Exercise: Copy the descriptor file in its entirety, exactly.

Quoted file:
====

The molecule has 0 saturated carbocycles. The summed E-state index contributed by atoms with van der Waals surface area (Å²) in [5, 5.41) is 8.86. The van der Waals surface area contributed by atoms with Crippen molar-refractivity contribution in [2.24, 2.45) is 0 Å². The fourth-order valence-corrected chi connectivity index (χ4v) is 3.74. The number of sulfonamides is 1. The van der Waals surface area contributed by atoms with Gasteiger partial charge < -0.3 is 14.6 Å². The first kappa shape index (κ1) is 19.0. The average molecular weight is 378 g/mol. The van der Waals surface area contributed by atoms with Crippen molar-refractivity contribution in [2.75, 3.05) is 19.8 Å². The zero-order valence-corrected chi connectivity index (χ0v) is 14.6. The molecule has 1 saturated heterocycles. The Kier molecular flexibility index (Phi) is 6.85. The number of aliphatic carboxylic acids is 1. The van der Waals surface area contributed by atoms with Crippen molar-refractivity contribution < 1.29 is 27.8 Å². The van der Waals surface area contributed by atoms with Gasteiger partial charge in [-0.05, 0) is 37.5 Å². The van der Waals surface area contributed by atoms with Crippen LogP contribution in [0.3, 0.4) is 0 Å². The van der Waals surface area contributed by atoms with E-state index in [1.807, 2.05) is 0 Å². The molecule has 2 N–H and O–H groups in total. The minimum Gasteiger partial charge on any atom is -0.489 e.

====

The molecule has 0 saturated carbocycles. The summed E-state index contributed by atoms with van der Waals surface area (Å²) in [5, 5.41) is 8.86. The van der Waals surface area contributed by atoms with Crippen molar-refractivity contribution in [2.24, 2.45) is 0 Å². The fourth-order valence-corrected chi connectivity index (χ4v) is 3.74. The number of sulfonamides is 1. The van der Waals surface area contributed by atoms with Gasteiger partial charge < -0.3 is 14.6 Å². The first kappa shape index (κ1) is 19.0. The average molecular weight is 378 g/mol. The van der Waals surface area contributed by atoms with Crippen molar-refractivity contribution in [2.75, 3.05) is 19.8 Å². The zero-order valence-corrected chi connectivity index (χ0v) is 14.6. The molecule has 1 saturated heterocycles. The Kier molecular flexibility index (Phi) is 6.85. The number of aliphatic carboxylic acids is 1. The van der Waals surface area contributed by atoms with Crippen molar-refractivity contribution < 1.29 is 27.8 Å². The van der Waals surface area contributed by atoms with Gasteiger partial charge in [-0.05, 0) is 37.5 Å². The van der Waals surface area contributed by atoms with Crippen LogP contribution in [0.3, 0.4) is 0 Å². The van der Waals surface area contributed by atoms with E-state index in [1.807, 2.05) is 0 Å². The molecule has 2 N–H and O–H groups in total. The minimum Gasteiger partial charge on any atom is -0.489 e.